Control the Time Steps That Are Converted to FV-UNS

AcuTrans has access to all output data that AcuSolve writes during the simulation. For transient cases this typically includes many output steps.

Often times, you may only be interested in converting a subset of these time steps for visualization purposes. To provide this functionality, AcuTrans provides the -ts command line option. This option is used to provide a comma separated list of time steps for conversion. For example, "acuTrans -out -to fieldview -ts 24,25,26,27" produces a combined FV-UNS file for time step 24, 25 ,26 and 27. Each file is named with the time step identifier embedded within it:

When this data is read into AcuFieldView, it will automatically acknowledge the series of files as a transient sequence.

AcuTrans also allows specification of a range of time steps for each argument. The format of this range is as follows begin:end:increment, where end and increment are optional and assumed to be one if not provided by you. begin indicates the first step in the range, end represents the last step in the range, and inc represents the increment used to identify the values of interest ranging between begin and end.
Note: The letters "F", "L", and "A" can also be used to represent the "first", "last", and "all" keywords. "F" indicates that AcuTrans should select the first available step of data on disk, "L" indicates to select the last available step on disk, and "A" indicates selection of all steps on disk.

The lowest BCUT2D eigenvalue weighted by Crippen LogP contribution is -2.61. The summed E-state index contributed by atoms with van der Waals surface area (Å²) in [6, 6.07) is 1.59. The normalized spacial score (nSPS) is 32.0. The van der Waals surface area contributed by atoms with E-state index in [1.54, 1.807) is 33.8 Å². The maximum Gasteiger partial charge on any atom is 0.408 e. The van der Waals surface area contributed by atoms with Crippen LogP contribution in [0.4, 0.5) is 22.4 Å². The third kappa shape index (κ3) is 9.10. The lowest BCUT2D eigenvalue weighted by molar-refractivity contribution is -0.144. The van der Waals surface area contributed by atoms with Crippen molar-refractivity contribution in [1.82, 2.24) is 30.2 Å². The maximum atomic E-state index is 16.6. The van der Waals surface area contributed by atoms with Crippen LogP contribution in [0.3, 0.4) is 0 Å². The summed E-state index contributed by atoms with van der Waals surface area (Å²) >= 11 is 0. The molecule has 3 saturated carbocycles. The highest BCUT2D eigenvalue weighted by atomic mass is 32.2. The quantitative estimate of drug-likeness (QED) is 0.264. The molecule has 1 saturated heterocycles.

Examples of specifying time steps in this fashion include:
acuTrans -out -to fieldview -ts A
This converts all available time steps
acuTrans -out -to fieldview -ts 35,40:50:2,60
This converts steps 35, 40, 42, 44, 46, 48, 50, 60
acuTrans -out -to fieldview -ts 35,40:44
This converts steps 35, 40, 41, 42, 43, 44
acuTrans -out -to fieldview -ts F:L:20

This converts all steps in the range between the first and last output step with an increment of 20.

If you request a time step that is not available in the output database, AcuTrans gives an error and exits. This behavior can be overridden by providing the -imts or -ignore_missing_steps command line option. In this case, the missing steps are simply skipped and the remaining steps are converted.